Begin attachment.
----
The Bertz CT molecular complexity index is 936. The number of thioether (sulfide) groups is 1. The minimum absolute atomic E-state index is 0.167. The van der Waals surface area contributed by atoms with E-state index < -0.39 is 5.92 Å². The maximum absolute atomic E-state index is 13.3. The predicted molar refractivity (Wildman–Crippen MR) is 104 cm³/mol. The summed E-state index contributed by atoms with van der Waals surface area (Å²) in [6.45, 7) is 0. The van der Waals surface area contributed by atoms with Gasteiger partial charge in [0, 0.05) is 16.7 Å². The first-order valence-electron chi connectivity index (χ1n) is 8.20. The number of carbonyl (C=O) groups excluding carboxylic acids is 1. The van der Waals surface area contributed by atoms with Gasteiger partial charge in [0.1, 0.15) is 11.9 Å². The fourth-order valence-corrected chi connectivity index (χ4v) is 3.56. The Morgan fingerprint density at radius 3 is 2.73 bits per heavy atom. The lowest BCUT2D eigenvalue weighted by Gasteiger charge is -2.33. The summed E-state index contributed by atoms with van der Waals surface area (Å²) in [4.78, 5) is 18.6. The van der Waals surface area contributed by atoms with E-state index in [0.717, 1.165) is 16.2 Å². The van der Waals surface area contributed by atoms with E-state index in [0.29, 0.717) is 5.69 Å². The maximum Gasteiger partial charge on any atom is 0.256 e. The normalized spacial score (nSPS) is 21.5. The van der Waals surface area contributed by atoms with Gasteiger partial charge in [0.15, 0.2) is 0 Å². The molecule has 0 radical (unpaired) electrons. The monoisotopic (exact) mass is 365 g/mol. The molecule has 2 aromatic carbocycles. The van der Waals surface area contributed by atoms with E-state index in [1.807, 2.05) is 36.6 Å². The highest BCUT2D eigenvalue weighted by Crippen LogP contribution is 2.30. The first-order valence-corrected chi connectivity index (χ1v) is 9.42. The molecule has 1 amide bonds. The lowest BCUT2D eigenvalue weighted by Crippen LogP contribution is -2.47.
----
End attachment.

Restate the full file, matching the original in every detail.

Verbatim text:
The Bertz CT molecular complexity index is 936. The number of thioether (sulfide) groups is 1. The minimum absolute atomic E-state index is 0.167. The van der Waals surface area contributed by atoms with E-state index < -0.39 is 5.92 Å². The maximum absolute atomic E-state index is 13.3. The predicted molar refractivity (Wildman–Crippen MR) is 104 cm³/mol. The summed E-state index contributed by atoms with van der Waals surface area (Å²) in [6.45, 7) is 0. The van der Waals surface area contributed by atoms with Gasteiger partial charge in [0, 0.05) is 16.7 Å². The first-order valence-electron chi connectivity index (χ1n) is 8.20. The number of carbonyl (C=O) groups excluding carboxylic acids is 1. The van der Waals surface area contributed by atoms with Gasteiger partial charge in [0.1, 0.15) is 11.9 Å². The fourth-order valence-corrected chi connectivity index (χ4v) is 3.56. The Morgan fingerprint density at radius 3 is 2.73 bits per heavy atom. The lowest BCUT2D eigenvalue weighted by Gasteiger charge is -2.33. The summed E-state index contributed by atoms with van der Waals surface area (Å²) in [4.78, 5) is 18.6. The van der Waals surface area contributed by atoms with E-state index in [0.717, 1.165) is 16.2 Å². The van der Waals surface area contributed by atoms with E-state index in [0.29, 0.717) is 5.69 Å². The maximum Gasteiger partial charge on any atom is 0.256 e. The normalized spacial score (nSPS) is 21.5. The van der Waals surface area contributed by atoms with Gasteiger partial charge in [0.15, 0.2) is 0 Å². The molecule has 0 radical (unpaired) electrons. The monoisotopic (exact) mass is 365 g/mol. The molecule has 2 aromatic carbocycles. The van der Waals surface area contributed by atoms with E-state index in [1.807, 2.05) is 36.6 Å². The highest BCUT2D eigenvalue weighted by Crippen LogP contribution is 2.30. The first-order valence-corrected chi connectivity index (χ1v) is 9.42. The molecule has 1 amide bonds. The lowest BCUT2D eigenvalue weighted by Crippen LogP contribution is -2.47.